Congress Program and Abstract Book

The PDF Program and Abstract book from our Cape Town Congress are now available online! As a reminder these, as well as all historical Congress programs, are available under our past congresses section here (scroll down to access).

IHEA Congress Recordings

Our Pre-Congress session recordings are now available here! A reminder that our opening and closing plenaries are available online for anyone to view on our YouTube channel!  

For those who registered to attend the Congress, session recordings are available on the online program (you have to login to view them). Once logged in, simply navigate to a session and scroll down to view the recording. Our provider is still finalizing some recordings, so if the one you are looking for is not yet available, it will be in the coming week!  

IHEA Special Taiwan Virtual Congress Session Recording: Accelerating Digital Health 

A Taiwan special session titled “Accelerating Digital Health: The Digital Transformation Of Taiwan’s Single-Payer National Health Insurance “ was held virtually on July 7. This session focused on the impact of the digital transformation of Taiwan’s single-payer NHI on health care in Taiwan – the recording can be accessed online here

Health Workforce SIG Update 

The Health Workforce SIG had a meeting and dinner in Cape Town, with a few colleagues joining the meeting remotely. Health workforce issues are of rising importance with worldwide burnout and shortages following the COVID-19 pandemic. There were many sessions on health workforce topics during the Congress covering a range of topics and contexts. The SIG looks forward to more interaction over the next two years before we meet in Calgary!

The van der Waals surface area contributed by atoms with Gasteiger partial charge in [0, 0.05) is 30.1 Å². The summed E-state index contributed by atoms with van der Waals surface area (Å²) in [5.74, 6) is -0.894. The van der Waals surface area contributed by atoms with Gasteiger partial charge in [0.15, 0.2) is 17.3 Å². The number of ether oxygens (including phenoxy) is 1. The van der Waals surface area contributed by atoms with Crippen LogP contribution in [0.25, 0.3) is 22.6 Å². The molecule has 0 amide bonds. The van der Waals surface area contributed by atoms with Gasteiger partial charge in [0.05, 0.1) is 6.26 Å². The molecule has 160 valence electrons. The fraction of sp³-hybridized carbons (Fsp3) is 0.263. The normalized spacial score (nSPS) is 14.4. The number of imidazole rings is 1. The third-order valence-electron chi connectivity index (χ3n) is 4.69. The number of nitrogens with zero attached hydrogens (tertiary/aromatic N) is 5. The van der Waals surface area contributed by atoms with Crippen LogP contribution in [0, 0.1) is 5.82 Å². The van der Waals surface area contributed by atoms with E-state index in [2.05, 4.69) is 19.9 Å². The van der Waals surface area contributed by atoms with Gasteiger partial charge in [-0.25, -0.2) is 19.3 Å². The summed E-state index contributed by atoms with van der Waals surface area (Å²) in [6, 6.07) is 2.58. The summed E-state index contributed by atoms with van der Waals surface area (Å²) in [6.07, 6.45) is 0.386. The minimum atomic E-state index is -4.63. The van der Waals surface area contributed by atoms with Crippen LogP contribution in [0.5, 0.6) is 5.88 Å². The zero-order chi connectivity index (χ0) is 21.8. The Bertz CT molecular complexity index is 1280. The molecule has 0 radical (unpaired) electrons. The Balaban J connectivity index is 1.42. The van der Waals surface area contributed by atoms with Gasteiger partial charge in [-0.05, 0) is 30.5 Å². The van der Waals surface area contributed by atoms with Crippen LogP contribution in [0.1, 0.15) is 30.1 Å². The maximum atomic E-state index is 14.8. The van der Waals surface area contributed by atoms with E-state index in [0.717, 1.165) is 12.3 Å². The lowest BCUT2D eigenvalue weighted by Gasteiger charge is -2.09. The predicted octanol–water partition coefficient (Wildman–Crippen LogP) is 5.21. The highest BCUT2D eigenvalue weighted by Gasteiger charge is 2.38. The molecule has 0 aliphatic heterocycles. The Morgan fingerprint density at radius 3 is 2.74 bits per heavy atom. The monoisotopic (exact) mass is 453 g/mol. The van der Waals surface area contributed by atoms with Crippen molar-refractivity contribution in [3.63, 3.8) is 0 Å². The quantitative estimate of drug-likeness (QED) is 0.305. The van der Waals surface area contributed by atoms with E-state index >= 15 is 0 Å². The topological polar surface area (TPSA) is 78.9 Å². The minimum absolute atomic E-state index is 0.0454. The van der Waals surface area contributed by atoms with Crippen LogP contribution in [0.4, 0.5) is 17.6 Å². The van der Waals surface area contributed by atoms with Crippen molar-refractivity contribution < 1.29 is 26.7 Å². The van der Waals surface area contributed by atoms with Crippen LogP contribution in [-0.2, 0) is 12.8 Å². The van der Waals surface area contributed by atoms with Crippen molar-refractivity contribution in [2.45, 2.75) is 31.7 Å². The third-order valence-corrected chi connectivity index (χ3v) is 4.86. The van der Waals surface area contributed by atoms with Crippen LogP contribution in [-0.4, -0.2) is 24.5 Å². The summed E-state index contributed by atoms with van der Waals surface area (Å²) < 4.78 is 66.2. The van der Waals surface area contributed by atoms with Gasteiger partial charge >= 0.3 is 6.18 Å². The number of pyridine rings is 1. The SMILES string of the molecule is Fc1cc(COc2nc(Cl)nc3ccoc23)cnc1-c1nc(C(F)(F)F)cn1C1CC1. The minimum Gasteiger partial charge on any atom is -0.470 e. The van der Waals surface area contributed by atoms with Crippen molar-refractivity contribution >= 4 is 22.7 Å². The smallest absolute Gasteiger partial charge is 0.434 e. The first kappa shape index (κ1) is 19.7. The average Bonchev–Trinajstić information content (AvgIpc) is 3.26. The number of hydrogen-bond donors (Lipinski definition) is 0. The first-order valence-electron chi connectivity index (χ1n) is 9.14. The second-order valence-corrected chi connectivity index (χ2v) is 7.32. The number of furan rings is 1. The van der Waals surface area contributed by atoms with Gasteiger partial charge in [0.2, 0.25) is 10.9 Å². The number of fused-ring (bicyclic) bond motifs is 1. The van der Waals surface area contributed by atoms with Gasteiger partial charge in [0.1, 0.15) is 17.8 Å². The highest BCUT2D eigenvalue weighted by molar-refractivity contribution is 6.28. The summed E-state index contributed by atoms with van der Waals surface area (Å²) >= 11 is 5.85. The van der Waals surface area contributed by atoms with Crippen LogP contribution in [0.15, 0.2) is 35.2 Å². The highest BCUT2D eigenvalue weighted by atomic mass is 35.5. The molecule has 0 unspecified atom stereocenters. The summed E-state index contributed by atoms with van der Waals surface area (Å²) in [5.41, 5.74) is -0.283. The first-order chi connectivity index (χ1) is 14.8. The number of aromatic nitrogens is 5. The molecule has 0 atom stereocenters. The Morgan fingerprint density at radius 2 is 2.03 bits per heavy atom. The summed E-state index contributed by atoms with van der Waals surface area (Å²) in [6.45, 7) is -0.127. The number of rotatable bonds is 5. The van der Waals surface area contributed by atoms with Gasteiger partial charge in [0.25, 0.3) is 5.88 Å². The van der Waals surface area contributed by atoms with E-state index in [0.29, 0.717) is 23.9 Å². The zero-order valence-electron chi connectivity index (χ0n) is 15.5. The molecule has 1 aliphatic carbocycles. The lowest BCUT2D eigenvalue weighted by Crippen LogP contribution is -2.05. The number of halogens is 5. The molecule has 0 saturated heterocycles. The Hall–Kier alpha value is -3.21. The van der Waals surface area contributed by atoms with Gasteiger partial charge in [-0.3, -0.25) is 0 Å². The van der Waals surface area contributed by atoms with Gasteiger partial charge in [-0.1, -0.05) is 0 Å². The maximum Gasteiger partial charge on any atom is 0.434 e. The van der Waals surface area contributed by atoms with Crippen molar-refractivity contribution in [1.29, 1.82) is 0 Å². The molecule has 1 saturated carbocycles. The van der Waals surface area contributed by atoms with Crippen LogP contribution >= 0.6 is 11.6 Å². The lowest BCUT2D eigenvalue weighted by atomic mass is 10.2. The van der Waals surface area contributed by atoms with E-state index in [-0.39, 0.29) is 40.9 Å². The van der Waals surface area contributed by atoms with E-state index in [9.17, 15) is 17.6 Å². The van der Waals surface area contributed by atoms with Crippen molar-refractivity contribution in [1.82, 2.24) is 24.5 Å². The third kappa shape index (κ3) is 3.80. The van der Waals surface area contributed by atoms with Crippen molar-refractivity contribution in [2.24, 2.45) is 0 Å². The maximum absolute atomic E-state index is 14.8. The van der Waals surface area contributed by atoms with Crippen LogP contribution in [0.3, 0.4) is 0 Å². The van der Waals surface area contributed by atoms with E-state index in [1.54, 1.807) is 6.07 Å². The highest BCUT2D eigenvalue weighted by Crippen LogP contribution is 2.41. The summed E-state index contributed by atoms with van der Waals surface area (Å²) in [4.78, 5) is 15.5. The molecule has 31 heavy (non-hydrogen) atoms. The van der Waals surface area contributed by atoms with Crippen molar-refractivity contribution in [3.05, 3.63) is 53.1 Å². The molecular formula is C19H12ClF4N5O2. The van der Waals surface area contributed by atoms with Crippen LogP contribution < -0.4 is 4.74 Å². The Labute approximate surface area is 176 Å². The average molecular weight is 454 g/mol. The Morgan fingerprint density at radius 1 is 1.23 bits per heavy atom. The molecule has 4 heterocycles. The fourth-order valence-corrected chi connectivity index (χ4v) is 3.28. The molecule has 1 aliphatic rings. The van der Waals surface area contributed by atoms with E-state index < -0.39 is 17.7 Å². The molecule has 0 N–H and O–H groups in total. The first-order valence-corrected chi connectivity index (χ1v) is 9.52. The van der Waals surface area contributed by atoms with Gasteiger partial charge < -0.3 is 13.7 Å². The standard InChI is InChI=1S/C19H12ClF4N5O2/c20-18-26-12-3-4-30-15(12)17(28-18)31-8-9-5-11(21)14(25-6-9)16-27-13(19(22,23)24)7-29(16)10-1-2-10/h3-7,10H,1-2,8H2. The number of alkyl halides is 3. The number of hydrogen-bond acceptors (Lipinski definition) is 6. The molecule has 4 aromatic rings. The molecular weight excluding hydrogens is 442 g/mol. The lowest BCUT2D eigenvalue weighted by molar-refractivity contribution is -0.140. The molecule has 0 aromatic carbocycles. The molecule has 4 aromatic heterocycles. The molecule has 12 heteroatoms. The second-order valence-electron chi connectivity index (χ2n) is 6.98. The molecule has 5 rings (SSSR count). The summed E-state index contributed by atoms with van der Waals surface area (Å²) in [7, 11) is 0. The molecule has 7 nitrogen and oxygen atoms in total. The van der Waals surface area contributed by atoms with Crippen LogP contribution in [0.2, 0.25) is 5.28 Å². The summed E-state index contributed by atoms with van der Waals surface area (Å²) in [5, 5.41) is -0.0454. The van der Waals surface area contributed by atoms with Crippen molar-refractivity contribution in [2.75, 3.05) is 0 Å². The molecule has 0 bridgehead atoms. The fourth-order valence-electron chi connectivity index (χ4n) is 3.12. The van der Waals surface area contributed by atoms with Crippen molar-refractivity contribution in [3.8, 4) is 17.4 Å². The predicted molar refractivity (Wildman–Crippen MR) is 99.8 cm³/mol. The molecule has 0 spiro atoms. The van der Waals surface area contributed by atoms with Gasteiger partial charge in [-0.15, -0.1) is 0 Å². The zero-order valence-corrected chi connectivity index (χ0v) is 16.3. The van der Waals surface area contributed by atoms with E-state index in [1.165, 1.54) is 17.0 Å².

The SIG is looking to expand its leadership team! If you’d like to play a leading role in the SIG, either as an overall coordinator or to plan a single event, please write to Joanne Spetz at

Message from the Economics of Children’s Health & Wellbeing Special Interest Group Convenors 

 A big thank you to everyone who joined the Economics of Children’s Health & Wellbeing Special Interest Group (E-CHW SIG) members’ meeting during the IHEA 2023 World Congress in Cape Town. The dynamic engagement and collective energy of researchers committed to advancing the ‘economics of children’s health & wellbeing’ field was truly inspiring.

The meeting served as a platform for vibrant discussions, idea-sharing, and the charting of a promising course for our group’s future. Your input has not only shaped the SIG’s direction, but also laid a robust groundwork for their focus, functions, and the exciting activities they have planned ahead. Your presence, insights, and support are greatly appreciated! 

 Economics of Children’s Health & Wellbeing SIG Research Showcase Event

Join us for an exciting event hosted by the IHEA Economics of Children’s Health and Wellbeing (E-CHW) Special Interest Group! We’re thrilled to extend a warm invitation to our forthcoming E-CHW SIG Research Showcase Event, scheduled for Thursday, 7th September at 8:30PM-9:30PM (Australian Eastern Standard Time)/11:30 AM (UK Time).